Cyprus’ health system is at capacity with over 200 COVID-19 patients being treated in state hospitals, with the government turning to the private sector for help while exhausted nurses lash out.
Around 205 COVID-19 patients were being treated in a COVID-19 assigned ward or an ICU at one of the country’s General Hospitals, 58 of patients are in critical condition with 35 on a ventilator.
Following a recent decision to open a COVID-19 ward with 28 beds at Larnaca General, the state hospitals’ operator (OKYPY) has assigned 30 beds at Paphos General Hospital for coronavirus patients.
Hospitals have been told to cut back on surgeries so staff can be relocated to COVID-19 wards.
With increased needs for staff and beds, public hospitals are feeling the crunch as authorities try to make more room for COVID-19 patients.
On Tuesday, the Ministry of Health officially began approaching private hospitals affiliated to the General Health System to ask for help.
Reportedly, the health service wants private hospitals to keep 30% of their beds free to accommodate patients from the public sector who will have to be moved out of state hospitals to make room for new COVID-19 cases.
Meanwhile, state nurses and doctors have criticised the authorities, blaming them for ill-timed measures, leading to an ‘unnecessary’ national lockdown which has put pressure on the economy and society.
Cyprus Nurses Union (PASYNO) has fired against the Health Ministry for keeping hospitals understaffed, despite having the time to properly establish ICUs from May to October when the virus was under control.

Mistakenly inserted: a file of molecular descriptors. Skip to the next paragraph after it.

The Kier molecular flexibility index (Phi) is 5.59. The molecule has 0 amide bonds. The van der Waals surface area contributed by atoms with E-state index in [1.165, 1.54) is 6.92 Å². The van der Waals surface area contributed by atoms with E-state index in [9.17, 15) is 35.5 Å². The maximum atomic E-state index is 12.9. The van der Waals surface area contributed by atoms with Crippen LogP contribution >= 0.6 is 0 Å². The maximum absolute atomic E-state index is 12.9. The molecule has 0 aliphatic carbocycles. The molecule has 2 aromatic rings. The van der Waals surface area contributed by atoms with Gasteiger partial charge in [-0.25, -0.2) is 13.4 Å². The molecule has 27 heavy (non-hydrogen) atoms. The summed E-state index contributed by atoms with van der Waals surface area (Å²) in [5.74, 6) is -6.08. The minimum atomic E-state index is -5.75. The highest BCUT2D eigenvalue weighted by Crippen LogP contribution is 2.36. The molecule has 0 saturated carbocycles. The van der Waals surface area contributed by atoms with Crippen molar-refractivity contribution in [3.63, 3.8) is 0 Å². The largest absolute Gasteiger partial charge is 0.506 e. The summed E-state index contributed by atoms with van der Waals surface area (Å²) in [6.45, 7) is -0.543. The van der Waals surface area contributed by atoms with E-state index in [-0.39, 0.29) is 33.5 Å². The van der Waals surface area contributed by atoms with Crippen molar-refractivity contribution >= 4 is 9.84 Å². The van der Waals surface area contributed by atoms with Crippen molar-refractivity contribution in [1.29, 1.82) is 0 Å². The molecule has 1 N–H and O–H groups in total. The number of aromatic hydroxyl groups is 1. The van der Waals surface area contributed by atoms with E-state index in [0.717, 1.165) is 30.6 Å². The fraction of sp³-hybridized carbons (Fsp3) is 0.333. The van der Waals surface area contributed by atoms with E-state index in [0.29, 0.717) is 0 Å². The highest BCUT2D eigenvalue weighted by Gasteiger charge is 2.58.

PASYNO in an announcement noted that currently, 200 nurses stationed at Nicosia General are on sick leave.
The union accused the OKYPY leadership of “creating more problems, rather than solving the existing ones, as a result, nurses are paying a high price with consequences to their physical and mental health, which in turn endangers the safety of patients”.
“They have decimated staff at the Nicosia General ICU, by splitting the ICU into three and opening up another ICU.
“The three ICU units are understaffed while staff that have been brought in were not given the necessary training to cope with COVID-19 cases,” PASYNO claimed.
PASYNO was backed by state doctor’s union PASYKI, which also issued a statement claiming that “Cyprus went into a general lockdown, not only due to the lack of beds and resources but also due to the lack of proper and timely management within public hospitals”.
OKYPY issued a statement on Tuesday refuting such claims, expressing its disappointment and ‘frustration’ with the nurses’ union.
“It is with great sadness and frustration that we read PASYNO’s announcement, which puts forward a number of inaccuracies and unsubstantiated allegations.”
OKYPY said the claims “distorts the reality” and “blatantly wrongs the colleagues who have been fighting with this the nightmare”.
The organization further argued that Cyprus’ ratio of nurses per COVID-19 patient, is considered among the best in the European Union.
“In recent months, in addition to hiring more than 250 nurses, beds in other wards and surgeries have been reduced to provide nursing staff, but unfortunately at this critical time, more than 20% of nurses are absent for various reasons,” stated OKYPY.